Reporters who cover presidential politics seem think they’ve discovered a major paradox surrounding Iowa and New Hampshire, whose caucus and primary kick off the voting phase of the Republican and Democratic nomination campaigns: Although both states could well hand victories to populist candidates Donald Trump and Senator Bernie Sanders, both boast unemployment rates well below the national average.
A closer look at their economies, however, reveals a more complicated picture that could better explain the appeal of the Republican real estate magnate and the self-described Democratic Socialist Vermont Senator.
As tweeted by the Washington Post’s Dave Weigel, “As Iowa and New Hampshire voters surge toward populist candidates, the unemployment rate in each state: 3.4%, 3.1%.” Both are indeed below the national rate of five percent reported most recently by the Bureau of Labor Statistics, and many of his colleagues re-tweeted these findings.
But job quality is a major concern of voters, too, and although Iowa has also excelled in this respect, New Hampshire has under-performed. According to the Bureau of Labor Statistics, average weekly wages in the United States overall rose by 7.80 percent before inflation between the fourth quarter of 2007 (when the last recession began) and the second quarter of 2015 (the latest available data for individual states). In Iowa, the improvement was a much better 9.40 percent. In New Hampshire, however, this measure of pay increased by only 5.68 percent.
Further, over a seven-and-a-half year period, those are pretty paltry numbers for both states, and the figures don’t even count the mild erosion that results from factoring in the official inflation rate. Even worse, these current dollar weekly wage figures had fallen for three straight quarters in both states. As a result, the appeal of populism becomes a good deal less mysterious.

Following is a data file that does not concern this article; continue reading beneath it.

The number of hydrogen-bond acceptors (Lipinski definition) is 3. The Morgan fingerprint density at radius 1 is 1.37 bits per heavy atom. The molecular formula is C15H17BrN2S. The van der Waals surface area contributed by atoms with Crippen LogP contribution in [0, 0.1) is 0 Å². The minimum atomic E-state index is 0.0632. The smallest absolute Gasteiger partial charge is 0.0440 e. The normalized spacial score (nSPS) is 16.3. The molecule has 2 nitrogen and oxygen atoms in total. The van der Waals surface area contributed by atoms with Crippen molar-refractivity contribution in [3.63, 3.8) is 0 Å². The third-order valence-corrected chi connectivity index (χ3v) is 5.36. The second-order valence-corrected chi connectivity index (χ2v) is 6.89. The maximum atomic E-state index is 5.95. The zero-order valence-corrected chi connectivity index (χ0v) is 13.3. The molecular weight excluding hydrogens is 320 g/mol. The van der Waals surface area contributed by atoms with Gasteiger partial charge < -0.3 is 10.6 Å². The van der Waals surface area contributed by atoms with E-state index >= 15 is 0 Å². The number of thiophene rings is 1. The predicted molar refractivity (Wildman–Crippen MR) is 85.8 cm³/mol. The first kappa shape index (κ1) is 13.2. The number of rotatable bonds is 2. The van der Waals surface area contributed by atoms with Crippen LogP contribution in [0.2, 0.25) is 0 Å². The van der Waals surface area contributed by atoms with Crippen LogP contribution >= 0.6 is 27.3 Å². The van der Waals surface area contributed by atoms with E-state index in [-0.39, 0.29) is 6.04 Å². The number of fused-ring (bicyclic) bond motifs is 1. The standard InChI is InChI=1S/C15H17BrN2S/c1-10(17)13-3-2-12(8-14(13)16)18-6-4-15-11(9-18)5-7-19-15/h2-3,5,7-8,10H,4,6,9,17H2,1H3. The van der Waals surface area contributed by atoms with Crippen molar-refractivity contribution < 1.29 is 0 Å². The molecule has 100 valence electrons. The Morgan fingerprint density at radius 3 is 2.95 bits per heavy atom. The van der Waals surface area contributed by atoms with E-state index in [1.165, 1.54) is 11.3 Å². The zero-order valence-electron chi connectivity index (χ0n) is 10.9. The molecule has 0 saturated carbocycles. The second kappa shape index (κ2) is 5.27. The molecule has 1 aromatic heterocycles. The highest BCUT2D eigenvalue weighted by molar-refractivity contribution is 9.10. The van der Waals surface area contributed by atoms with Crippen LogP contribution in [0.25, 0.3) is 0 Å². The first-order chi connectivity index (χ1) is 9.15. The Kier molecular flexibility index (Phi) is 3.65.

Because weekly wages can change due to the length of the work week, it also pays to look at the hourly wage figures. Based on the weekly hours totals available for the two states and the nation as a whole, hourly wages in the United States advanced by 7.88 percent between the fourth quarter of 2007 through the second quarter of 2015. This rate was slightly faster than the weekly improvement, because the work week shortened from 34.53 hours to 34.50.
In Iowa hourly wages increased by 7.99 percent. This figure was somewhat smaller than the weekly wage improvement, as the state’s average work week lengthened from 34.26 to 34.70 hours. In New Hampshire, the work week lengthened, too, and also pushed the hourly wage advance down to 4.54 percent. Again, these figures are unimpressive over so many years, and could go far toward explaining the strong poll results racked up by Trump and Sanders.
Another neglected measure of state economic performance produces a more mixed picture – on exports, imports, and trade balances. Iowa is one of only 17 states whose international trade contributed to its growth. Between 2009 (when the current economic recovery began) and 2014 (the latest available figures) it not only ran a goods trade surplus, but that surplus widened – from $3.55 billion to $4.54 billion. New Hampshire, by contrast saw its merchandise deficit worsen considerably – from $3.26 billion to $6.99 billion – meaning that it subtracted from the state’s growth.
Of course, many factors, economic and non-economic, will determine the final Iowa and New Hampshire votes, and even when measuring state economies, overall data can obscure significant intra-state variations that can influence the electorates’ perspectives and turnout rates. But if Trump and Sanders perform as expected in these early contests, the wage and trade statistics will bolster the case that, jobless rates notwithstanding, the dreary U.S. economic recovery was very much on voters’ minds.
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